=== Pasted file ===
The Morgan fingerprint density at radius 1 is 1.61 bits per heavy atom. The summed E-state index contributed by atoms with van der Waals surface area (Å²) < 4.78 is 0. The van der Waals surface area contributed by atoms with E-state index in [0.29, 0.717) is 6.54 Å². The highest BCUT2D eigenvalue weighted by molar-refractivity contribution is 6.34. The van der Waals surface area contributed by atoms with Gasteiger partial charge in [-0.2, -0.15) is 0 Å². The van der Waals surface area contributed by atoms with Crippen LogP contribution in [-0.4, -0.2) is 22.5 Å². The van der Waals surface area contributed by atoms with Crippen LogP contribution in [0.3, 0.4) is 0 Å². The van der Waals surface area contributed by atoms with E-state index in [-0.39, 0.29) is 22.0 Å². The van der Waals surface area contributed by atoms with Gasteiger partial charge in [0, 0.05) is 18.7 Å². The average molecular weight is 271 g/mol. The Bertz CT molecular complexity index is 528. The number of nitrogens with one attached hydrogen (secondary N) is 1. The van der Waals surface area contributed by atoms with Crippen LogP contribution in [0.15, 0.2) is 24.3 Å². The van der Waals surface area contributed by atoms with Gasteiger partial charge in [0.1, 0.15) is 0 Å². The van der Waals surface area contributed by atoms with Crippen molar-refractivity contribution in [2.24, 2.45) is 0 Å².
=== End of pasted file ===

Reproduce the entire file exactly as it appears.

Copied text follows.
The Morgan fingerprint density at radius 1 is 1.61 bits per heavy atom. The summed E-state index contributed by atoms with van der Waals surface area (Å²) < 4.78 is 0. The van der Waals surface area contributed by atoms with E-state index in [0.29, 0.717) is 6.54 Å². The highest BCUT2D eigenvalue weighted by molar-refractivity contribution is 6.34. The van der Waals surface area contributed by atoms with Gasteiger partial charge in [-0.2, -0.15) is 0 Å². The van der Waals surface area contributed by atoms with Crippen LogP contribution in [-0.4, -0.2) is 22.5 Å². The van der Waals surface area contributed by atoms with Crippen LogP contribution in [0.3, 0.4) is 0 Å². The van der Waals surface area contributed by atoms with E-state index in [-0.39, 0.29) is 22.0 Å². The van der Waals surface area contributed by atoms with Gasteiger partial charge in [0, 0.05) is 18.7 Å². The average molecular weight is 271 g/mol. The Bertz CT molecular complexity index is 528. The number of nitrogens with one attached hydrogen (secondary N) is 1. The van der Waals surface area contributed by atoms with Crippen LogP contribution in [0.15, 0.2) is 24.3 Å². The van der Waals surface area contributed by atoms with Gasteiger partial charge in [0.1, 0.15) is 0 Å². The van der Waals surface area contributed by atoms with Crippen molar-refractivity contribution in [2.24, 2.45) is 0 Å².